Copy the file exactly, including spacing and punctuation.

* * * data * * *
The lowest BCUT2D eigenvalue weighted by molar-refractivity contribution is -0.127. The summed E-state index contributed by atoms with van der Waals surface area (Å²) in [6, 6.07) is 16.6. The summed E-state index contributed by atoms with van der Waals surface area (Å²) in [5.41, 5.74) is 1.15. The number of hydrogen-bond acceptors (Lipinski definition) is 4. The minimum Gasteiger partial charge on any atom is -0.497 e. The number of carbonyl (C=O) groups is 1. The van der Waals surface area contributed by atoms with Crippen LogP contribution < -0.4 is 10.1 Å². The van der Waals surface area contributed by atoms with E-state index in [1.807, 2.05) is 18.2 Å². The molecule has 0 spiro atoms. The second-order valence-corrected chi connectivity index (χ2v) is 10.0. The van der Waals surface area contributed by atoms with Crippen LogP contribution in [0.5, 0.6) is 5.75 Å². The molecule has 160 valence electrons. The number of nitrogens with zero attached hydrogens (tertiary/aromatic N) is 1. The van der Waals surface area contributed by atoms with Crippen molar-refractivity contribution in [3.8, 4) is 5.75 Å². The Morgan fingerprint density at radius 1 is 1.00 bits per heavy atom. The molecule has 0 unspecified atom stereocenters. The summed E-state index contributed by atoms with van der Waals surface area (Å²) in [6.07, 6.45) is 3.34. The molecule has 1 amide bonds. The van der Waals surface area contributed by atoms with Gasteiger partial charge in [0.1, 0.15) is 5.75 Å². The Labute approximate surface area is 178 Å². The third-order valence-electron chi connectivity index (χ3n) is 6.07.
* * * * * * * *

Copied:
The lowest BCUT2D eigenvalue weighted by molar-refractivity contribution is -0.127. The summed E-state index contributed by atoms with van der Waals surface area (Å²) in [6, 6.07) is 16.6. The summed E-state index contributed by atoms with van der Waals surface area (Å²) in [5.41, 5.74) is 1.15. The number of hydrogen-bond acceptors (Lipinski definition) is 4. The minimum Gasteiger partial charge on any atom is -0.497 e. The number of carbonyl (C=O) groups is 1. The van der Waals surface area contributed by atoms with Crippen LogP contribution < -0.4 is 10.1 Å². The van der Waals surface area contributed by atoms with E-state index in [1.807, 2.05) is 18.2 Å². The molecule has 0 spiro atoms. The second-order valence-corrected chi connectivity index (χ2v) is 10.0. The van der Waals surface area contributed by atoms with Crippen LogP contribution in [0.5, 0.6) is 5.75 Å². The molecule has 160 valence electrons. The number of nitrogens with zero attached hydrogens (tertiary/aromatic N) is 1. The van der Waals surface area contributed by atoms with Crippen molar-refractivity contribution in [3.8, 4) is 5.75 Å². The Morgan fingerprint density at radius 1 is 1.00 bits per heavy atom. The molecule has 0 unspecified atom stereocenters. The summed E-state index contributed by atoms with van der Waals surface area (Å²) in [6.07, 6.45) is 3.34. The molecule has 1 amide bonds. The van der Waals surface area contributed by atoms with Gasteiger partial charge in [0.1, 0.15) is 5.75 Å². The Labute approximate surface area is 178 Å². The third-order valence-electron chi connectivity index (χ3n) is 6.07.